The Northern District of Texas has ruled new Department of Labor (“DOL”) regulations that would require financial institutions to preserve an investor’s right to bring or participate in a class action do not violate the Federal Arbitration Act (“FAA”). In Chamber of Commerce of the United States of America, et al. v. U.S. Department of Labor, et al., No. 3:16-cv-01476 (N.D. Texas, February 8, 2017), a group of plaintiffs brought a lawsuit challenging new DOL regulations that are scheduled to become effective on April 10, 2017.
The new rules modify the regulation of conflicts of interest in the market for retirement investment advice, and consist of: 1) a new definition of “fiduciary” under ERISA and the Code; 2) an amendment to, and partial revocation of, PTE 84-24; and 3) the creation of the Best Interest Contract Exemption (“BICE”). The first rule revises the definition of “fiduciary” under ERISA and the Code, and eliminates the condition that investment advice must be provided “on a regular basis” to trigger fiduciary duties. The second rule amends PTE 84-24, which provides exemptive relief to fiduciaries who receive third party compensation for transactions involving an ERISA plan or individual retirement account (“IRA”). The DOL excluded those selling fixed indexed annuities (“FIAs”) as eligible for exemptions under amended PTE 84-24. The third rule, BICE, creates a new exemption for FIAs and variable annuities, and allows fiduciaries to receive commissions on the sale of such annuities only if they adhere to certain conditions, including signing a written contract with the consumer that contains enumerated provisions.
Exemptive relief under BICE is not available if the written contract includes: 1) “provisions disclaiming or otherwise limiting liability of the Adviser or Financial Institution for a violation of the contract’s terms,” 2) a provision that “waives or qualifies [the] right to bring or participate in a class action or other representative action,” or 3) a liquidated damages provision. The contract may, however, include provisions that reasonably agree to arbitrate individual claims, knowingly waive punitive damages, and waive the right to rescission of recommended transactions. Such provisions are permitted “to the extent such a waiver is permissible under applicable state or federal law.”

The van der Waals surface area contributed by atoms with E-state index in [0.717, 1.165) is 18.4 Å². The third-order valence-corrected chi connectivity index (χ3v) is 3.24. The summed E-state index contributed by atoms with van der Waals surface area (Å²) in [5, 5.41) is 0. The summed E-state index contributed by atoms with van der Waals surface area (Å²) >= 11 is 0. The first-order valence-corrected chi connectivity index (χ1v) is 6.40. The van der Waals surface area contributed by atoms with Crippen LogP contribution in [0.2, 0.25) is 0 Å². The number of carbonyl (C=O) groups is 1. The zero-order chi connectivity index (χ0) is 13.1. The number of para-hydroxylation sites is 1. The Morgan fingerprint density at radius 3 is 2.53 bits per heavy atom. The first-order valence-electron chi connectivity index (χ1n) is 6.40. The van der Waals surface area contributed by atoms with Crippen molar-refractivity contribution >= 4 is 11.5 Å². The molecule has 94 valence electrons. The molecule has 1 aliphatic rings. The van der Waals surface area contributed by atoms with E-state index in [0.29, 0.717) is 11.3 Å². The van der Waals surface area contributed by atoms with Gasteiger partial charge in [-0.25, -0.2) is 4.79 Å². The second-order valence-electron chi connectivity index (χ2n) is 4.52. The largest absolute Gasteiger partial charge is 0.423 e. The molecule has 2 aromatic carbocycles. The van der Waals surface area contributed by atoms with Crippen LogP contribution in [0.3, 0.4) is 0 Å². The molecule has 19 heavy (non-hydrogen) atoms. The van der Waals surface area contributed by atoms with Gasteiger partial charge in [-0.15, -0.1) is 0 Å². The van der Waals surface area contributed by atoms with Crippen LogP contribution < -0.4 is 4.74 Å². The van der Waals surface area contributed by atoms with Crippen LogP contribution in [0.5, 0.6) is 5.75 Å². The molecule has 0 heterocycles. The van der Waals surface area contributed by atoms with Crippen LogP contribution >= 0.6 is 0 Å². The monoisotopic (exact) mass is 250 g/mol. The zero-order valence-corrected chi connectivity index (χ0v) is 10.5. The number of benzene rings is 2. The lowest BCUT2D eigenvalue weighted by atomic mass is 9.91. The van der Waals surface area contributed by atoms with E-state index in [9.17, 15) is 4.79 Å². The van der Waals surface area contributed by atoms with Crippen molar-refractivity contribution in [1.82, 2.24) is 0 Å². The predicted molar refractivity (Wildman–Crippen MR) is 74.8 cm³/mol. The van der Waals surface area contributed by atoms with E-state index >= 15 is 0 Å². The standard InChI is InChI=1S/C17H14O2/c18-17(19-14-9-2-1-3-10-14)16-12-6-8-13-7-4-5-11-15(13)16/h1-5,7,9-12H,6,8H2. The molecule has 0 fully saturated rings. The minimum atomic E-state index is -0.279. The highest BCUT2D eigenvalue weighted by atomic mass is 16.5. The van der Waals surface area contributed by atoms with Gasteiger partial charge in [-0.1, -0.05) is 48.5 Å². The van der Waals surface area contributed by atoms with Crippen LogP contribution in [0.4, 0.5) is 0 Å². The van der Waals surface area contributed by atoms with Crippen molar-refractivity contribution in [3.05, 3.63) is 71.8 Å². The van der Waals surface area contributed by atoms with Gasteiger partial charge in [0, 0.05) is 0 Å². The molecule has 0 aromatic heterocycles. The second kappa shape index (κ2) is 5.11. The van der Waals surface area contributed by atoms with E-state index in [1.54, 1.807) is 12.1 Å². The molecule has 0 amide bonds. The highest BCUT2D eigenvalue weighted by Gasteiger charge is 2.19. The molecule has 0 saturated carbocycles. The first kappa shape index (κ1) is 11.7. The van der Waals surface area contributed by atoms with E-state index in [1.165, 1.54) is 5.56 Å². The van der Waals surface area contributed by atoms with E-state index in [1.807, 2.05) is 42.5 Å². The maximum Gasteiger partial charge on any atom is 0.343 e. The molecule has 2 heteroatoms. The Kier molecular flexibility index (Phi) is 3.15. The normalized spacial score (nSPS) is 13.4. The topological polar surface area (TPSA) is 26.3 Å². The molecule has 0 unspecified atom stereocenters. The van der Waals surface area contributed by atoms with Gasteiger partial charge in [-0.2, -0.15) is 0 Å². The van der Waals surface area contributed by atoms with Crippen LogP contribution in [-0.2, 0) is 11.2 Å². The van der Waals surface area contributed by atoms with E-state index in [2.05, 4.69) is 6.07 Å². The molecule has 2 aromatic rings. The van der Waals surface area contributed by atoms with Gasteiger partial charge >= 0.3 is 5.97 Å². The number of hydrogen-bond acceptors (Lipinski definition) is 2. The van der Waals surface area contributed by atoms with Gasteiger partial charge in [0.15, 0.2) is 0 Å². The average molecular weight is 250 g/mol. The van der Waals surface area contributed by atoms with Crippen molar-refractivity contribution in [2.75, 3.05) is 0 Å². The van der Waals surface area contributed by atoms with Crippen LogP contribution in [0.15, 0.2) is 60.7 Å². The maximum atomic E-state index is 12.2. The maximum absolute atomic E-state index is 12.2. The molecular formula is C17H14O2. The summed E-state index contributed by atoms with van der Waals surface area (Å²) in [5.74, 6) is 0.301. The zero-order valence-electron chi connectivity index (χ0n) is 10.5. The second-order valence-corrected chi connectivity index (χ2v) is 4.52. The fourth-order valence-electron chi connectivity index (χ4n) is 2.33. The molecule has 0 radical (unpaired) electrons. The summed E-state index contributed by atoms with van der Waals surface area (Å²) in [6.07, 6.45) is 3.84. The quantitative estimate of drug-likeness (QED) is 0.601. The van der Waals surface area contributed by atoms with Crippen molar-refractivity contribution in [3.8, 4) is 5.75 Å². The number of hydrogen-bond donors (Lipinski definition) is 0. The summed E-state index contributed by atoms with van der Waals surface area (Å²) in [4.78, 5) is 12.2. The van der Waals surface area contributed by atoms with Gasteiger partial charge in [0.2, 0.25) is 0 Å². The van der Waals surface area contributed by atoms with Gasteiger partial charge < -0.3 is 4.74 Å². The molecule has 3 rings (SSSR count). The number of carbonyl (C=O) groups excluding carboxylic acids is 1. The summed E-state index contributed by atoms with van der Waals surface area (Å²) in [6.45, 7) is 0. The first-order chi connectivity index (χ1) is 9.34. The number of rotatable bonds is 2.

Although the plaintiffs unsuccessfully challenged the DOL regulations on numerous grounds, the federal court addressed their argument that the class waiver provisions violated the FAA near the end of its 81-page memorandum opinion. The Northern District of Texas stated:
The FAA provides that a written provision in any contract that “settle[s] by arbitration a controversy thereafter arising out of such contract…shall be valid, irrevocable, and enforceable, save upon such grounds as exist at law or in equity for the revocation of any contract.” BICE and PTE 84-24 require financial institutions receiving exemptions under them to preserve an investor’s right to bring or participate in a class action. Plaintiffs argue this provision violates the FAA because it conditions the enforceability of arbitration agreements on the particular terms and conditions of the contracts required by each exemption. Plaintiffs’ argument is without merit, as the exemptions’ contract requirements do not render arbitration agreements between a financial institution and investor invalid, revocable, or unenforceable. Institutions and advisers may invoke and enforce arbitration agreements, including terms that waive or qualify the right to bring a class action or any representative action; such contracts remain enforceable, but do not “meet the conditions for relief from the prohibited transaction provisions of ERISA and the Code.” The exemptions, therefore, do not violate the FAA’s primary purpose, which is to “ensure that private arbitration agreements are enforced according to their terms.” AT&T Mobility LLC v. Concepcion, 563 U.S. 333, 344 (2011). This conclusion is also supported by the FINRA Customer Code, which since 1992 has allowed individual arbitration but disallowed class action prohibitions.
The DOL determined the protections associated with class litigation “ensure adherence to the impartial conduct standards and other anti-conflict provisions of the exemptions,” finding the provisions satisfied the three exemption requirements under ERISA and the Code. The requirement fits within the DOL’s authority to grant “conditional or unconditional” exemptions, and do not violate the FAA.
Ultimately, the federal court issued an order granting summary judgment in favor of the DOL. Despite this, there will likely be future developments related to the new regulations. On the same day the Northern District of Texas issued its opinion, the United States Department of Justice filed a motion to stay the proceedings in response to a Presidential Memorandum on Fiduciary Duty Rule issued by the Trump administration on February 3rd.
Hat tip to Merril Hirsh for alerting us to this case!